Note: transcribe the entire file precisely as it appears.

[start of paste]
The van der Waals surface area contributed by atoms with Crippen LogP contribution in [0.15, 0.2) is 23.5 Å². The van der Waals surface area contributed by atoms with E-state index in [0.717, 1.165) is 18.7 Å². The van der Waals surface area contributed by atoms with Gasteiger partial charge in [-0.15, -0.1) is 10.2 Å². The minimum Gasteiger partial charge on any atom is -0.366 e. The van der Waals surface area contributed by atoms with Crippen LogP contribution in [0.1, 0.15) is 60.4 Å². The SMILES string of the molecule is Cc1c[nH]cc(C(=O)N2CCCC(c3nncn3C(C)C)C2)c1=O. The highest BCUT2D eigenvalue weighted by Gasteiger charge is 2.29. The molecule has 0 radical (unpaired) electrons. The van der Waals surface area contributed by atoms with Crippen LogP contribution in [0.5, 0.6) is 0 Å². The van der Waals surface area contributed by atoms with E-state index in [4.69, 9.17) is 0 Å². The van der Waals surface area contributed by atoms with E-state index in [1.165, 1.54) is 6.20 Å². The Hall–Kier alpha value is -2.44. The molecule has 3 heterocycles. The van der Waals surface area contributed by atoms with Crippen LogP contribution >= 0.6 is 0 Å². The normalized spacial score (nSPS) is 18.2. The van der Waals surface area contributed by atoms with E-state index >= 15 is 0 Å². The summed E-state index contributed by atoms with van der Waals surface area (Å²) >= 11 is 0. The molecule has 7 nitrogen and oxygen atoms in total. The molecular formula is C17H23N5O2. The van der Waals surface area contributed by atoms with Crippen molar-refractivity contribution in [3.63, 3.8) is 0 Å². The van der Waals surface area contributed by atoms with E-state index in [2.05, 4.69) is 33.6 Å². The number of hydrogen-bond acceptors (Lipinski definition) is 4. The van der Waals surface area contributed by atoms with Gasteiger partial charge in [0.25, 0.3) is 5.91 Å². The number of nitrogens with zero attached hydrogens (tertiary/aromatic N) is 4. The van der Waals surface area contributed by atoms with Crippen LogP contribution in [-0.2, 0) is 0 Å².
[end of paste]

The van der Waals surface area contributed by atoms with Crippen LogP contribution in [0.15, 0.2) is 23.5 Å². The van der Waals surface area contributed by atoms with E-state index in [0.717, 1.165) is 18.7 Å². The van der Waals surface area contributed by atoms with Gasteiger partial charge in [-0.15, -0.1) is 10.2 Å². The minimum Gasteiger partial charge on any atom is -0.366 e. The van der Waals surface area contributed by atoms with Crippen LogP contribution in [0.1, 0.15) is 60.4 Å². The SMILES string of the molecule is Cc1c[nH]cc(C(=O)N2CCCC(c3nncn3C(C)C)C2)c1=O. The highest BCUT2D eigenvalue weighted by Gasteiger charge is 2.29. The molecule has 0 radical (unpaired) electrons. The van der Waals surface area contributed by atoms with Crippen LogP contribution in [0.5, 0.6) is 0 Å². The van der Waals surface area contributed by atoms with E-state index in [4.69, 9.17) is 0 Å². The van der Waals surface area contributed by atoms with E-state index in [1.165, 1.54) is 6.20 Å². The Hall–Kier alpha value is -2.44. The molecule has 3 heterocycles. The van der Waals surface area contributed by atoms with Crippen LogP contribution >= 0.6 is 0 Å². The normalized spacial score (nSPS) is 18.2. The van der Waals surface area contributed by atoms with E-state index >= 15 is 0 Å². The summed E-state index contributed by atoms with van der Waals surface area (Å²) >= 11 is 0. The molecule has 7 nitrogen and oxygen atoms in total. The molecular formula is C17H23N5O2. The van der Waals surface area contributed by atoms with Crippen molar-refractivity contribution in [3.63, 3.8) is 0 Å². The van der Waals surface area contributed by atoms with E-state index in [2.05, 4.69) is 33.6 Å². The number of hydrogen-bond acceptors (Lipinski definition) is 4. The van der Waals surface area contributed by atoms with Gasteiger partial charge in [0.25, 0.3) is 5.91 Å². The number of nitrogens with zero attached hydrogens (tertiary/aromatic N) is 4. The van der Waals surface area contributed by atoms with Crippen LogP contribution in [-0.2, 0) is 0 Å².